Jennifer W. Allyn, a managing director for diversity at PricewaterhouseCoopers, works to ensure that “all of the groups feel welcomed and supported and able to thrive and to go as far as their talents will take them.” I posed to her the following definition of parity in the corporate workforce: If the current crop of associates is 17 percent Asian, then in fourteen years, when they have all been up for partner review, 17 percent of those who are offered partner will be Asian. Allyn conceded that PricewaterhouseCoopers was not close to reaching that benchmark anytime soon—and that “nobody else is either.”
Part of the insidious nature of the Bamboo Ceiling is that it does not seem to be caused by overt racism. A survey of Asian-Pacific-American employees of Fortune 500 companies found that 80 percent reported they were judged not as Asians but as individuals. But only 51 percent reported the existence of Asians in key positions, and only 55 percent agreed that their firms were fully capitalizing on the talents and perspectives of Asians.
More likely, the discrepancy in these numbers is a matter of unconscious bias. Nobody would affirm the proposition that tall men are intrinsically better leaders, for instance. And yet while only 15 percent of the male population is at least six feet tall, 58 percent of all corporate CEOs are. Similarly, nobody would say that Asian people are unfit to be leaders. But subjects in a recently published psychological experiment consistently rated hypothetical employees with Caucasian-sounding names higher in leadership potential than identical ones with Asian names.
Maybe it is simply the case that a traditionally Asian upbringing is the problem. As Allyn points out, in order to be a leader, you must have followers. Associates at PricewaterhouseCoopers are initially judged on how well they do the work they are assigned. “You have to be a doer,” as she puts it. They are expected to distinguish themselves with their diligence, at which point they become “super-doers.” But being a leader requires different skill sets. “The traits that got you to where you are won’t necessarily take you to the next level,” says the diversity consultant Jane Hyun, who wrote a book called Breaking the Bamboo Ceiling. To become a leader requires taking personal initiative and thinking about how an organization can work differently. It also requires networking, self-promotion, and self-assertion. It’s racist to think that any given Asian individual is unlikely to be creative or risk-taking. It’s simple cultural observation to say that a group whose education has historically focused on rote memorization and “pumping the iron of math” is, on aggregate, unlikely to yield many people inclined to challenge authority or break with inherited ways of doing things.
Sach Takayasu had been one of the fastest-rising members of her cohort in the marketing department at IBM in New York. But about seven years ago, she felt her progress begin to slow. “I had gotten to the point where I was overdelivering, working really long hours, and where doing more of the same wasn’t getting me anywhere,” she says. It was around this time that she attended a seminar being offered by an organization called Leadership Education for Asian Pacifics.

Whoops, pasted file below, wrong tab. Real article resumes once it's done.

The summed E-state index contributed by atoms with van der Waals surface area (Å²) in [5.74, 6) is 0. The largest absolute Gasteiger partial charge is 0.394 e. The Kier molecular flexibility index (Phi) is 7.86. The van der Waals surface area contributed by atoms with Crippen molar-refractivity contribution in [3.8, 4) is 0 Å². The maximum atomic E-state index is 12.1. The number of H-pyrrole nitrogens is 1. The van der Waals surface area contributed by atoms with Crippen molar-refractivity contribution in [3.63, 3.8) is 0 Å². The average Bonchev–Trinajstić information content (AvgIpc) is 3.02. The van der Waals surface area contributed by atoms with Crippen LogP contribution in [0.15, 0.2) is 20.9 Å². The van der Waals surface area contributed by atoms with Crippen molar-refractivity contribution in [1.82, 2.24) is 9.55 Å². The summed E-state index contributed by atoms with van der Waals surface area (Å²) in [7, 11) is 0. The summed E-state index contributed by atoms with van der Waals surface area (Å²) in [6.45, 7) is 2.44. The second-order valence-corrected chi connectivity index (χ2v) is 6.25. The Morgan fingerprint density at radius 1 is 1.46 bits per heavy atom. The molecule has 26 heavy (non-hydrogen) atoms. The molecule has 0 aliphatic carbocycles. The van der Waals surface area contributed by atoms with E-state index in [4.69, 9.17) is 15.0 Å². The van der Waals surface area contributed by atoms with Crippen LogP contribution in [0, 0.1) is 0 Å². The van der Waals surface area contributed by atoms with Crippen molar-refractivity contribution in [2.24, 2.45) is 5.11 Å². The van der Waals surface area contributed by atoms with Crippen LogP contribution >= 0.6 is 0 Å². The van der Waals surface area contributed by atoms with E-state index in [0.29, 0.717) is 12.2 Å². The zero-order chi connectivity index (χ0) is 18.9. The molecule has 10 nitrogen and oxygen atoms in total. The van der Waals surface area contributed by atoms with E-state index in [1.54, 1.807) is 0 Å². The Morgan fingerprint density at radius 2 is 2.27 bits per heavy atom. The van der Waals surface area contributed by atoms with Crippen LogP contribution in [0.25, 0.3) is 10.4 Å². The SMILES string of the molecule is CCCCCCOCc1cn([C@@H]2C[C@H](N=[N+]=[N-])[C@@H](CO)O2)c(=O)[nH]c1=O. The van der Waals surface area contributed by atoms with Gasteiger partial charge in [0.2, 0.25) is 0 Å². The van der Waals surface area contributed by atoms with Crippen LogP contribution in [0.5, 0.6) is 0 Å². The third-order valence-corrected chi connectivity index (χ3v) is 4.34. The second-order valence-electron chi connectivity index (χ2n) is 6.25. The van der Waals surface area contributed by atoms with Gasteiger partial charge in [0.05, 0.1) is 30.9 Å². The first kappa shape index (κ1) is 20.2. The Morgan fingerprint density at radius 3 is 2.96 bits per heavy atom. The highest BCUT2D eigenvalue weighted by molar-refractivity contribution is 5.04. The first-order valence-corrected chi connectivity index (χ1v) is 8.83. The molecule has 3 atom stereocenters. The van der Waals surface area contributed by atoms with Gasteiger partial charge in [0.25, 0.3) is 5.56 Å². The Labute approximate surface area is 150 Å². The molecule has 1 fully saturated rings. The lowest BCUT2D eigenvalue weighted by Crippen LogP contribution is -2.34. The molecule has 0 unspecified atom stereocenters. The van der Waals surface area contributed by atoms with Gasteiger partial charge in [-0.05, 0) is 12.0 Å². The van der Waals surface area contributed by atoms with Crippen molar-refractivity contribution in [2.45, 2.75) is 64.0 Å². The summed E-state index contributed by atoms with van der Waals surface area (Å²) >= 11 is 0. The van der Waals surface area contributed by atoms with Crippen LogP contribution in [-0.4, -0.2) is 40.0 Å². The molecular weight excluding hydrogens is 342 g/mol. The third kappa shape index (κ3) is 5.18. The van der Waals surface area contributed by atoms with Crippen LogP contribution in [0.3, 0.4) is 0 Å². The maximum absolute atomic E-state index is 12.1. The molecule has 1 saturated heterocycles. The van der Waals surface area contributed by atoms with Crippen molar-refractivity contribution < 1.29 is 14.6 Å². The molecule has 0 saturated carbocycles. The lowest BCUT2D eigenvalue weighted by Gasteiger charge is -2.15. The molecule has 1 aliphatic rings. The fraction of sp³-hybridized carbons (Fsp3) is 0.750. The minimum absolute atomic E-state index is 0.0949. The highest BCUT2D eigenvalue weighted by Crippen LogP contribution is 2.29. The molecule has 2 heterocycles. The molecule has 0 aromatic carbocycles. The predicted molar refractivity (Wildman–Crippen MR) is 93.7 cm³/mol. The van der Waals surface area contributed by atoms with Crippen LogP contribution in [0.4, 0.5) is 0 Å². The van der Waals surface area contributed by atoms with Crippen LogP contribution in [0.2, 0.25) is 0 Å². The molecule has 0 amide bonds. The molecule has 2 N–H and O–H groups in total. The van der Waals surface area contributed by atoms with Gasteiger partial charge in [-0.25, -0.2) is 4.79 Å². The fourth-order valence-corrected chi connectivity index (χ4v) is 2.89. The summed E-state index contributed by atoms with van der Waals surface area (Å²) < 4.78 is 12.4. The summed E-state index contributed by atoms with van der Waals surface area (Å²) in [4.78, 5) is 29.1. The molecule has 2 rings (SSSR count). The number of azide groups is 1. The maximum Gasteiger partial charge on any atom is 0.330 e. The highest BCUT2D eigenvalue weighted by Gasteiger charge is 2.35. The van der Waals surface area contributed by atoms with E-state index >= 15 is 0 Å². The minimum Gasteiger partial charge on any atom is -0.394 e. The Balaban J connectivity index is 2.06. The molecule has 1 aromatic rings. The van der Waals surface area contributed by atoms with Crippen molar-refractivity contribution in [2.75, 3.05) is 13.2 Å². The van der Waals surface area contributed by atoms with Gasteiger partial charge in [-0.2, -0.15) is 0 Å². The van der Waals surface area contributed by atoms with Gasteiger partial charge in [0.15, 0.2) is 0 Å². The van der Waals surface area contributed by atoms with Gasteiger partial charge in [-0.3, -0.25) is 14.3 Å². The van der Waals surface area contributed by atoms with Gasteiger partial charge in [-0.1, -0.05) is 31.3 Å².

LEAP has parsed the complicated social dynamics responsible for the dearth of Asian-American leaders and has designed training programs that flatter Asian people even as it teaches them to change their behavior to suit white-American expectations. Asians who enter a LEAP program are constantly assured that they will be able to “keep your values, while acquiring new skills, along the way to becoming “culturally competent leaders.”
In a presentation to 1,500 Asian-American employees of Microsoft, LEAP president and CEO J. D. Hokoyama laid out his grand synthesis of the Asian predicament in the workplace. “Sometimes people have perceptions about us and our communities which may or may not be true,” Hokoyama told the audience. “But they put those perceptions onto us, and then they do something that can be very devastating: They make decisions about us not based on the truth but based on those perceptions.” Hokoyama argued that it was not sufficient to rail at these unjust perceptions. In the end, Asian people themselves would have to assume responsibility for unmaking them. This was both a practical matter, he argued, and, in its own way, fair.
Aspiring Asian leaders had to become aware of “the relationship between values, behaviors, and perceptions.” He offered the example of Asians who don’t speak up at meetings. “So let’s say I go to meetings with you and I notice you never say anything. And I ask myself, ‘Hmm, I wonder why you’re not saying anything. Maybe it’s because you don’t know what we’re talking about. That would be a good reason for not saying anything. Or maybe it’s because you’re not even interested in the subject matter. Or maybe you think the conversation is beneath you.’ So here I’m thinking, because you never say anything at meetings, that you’re either dumb, you don’t care, or you’re arrogant. When maybe it’s because you were taught when you were growing up that when the boss is talking, what are you supposed to be doing? Listening.”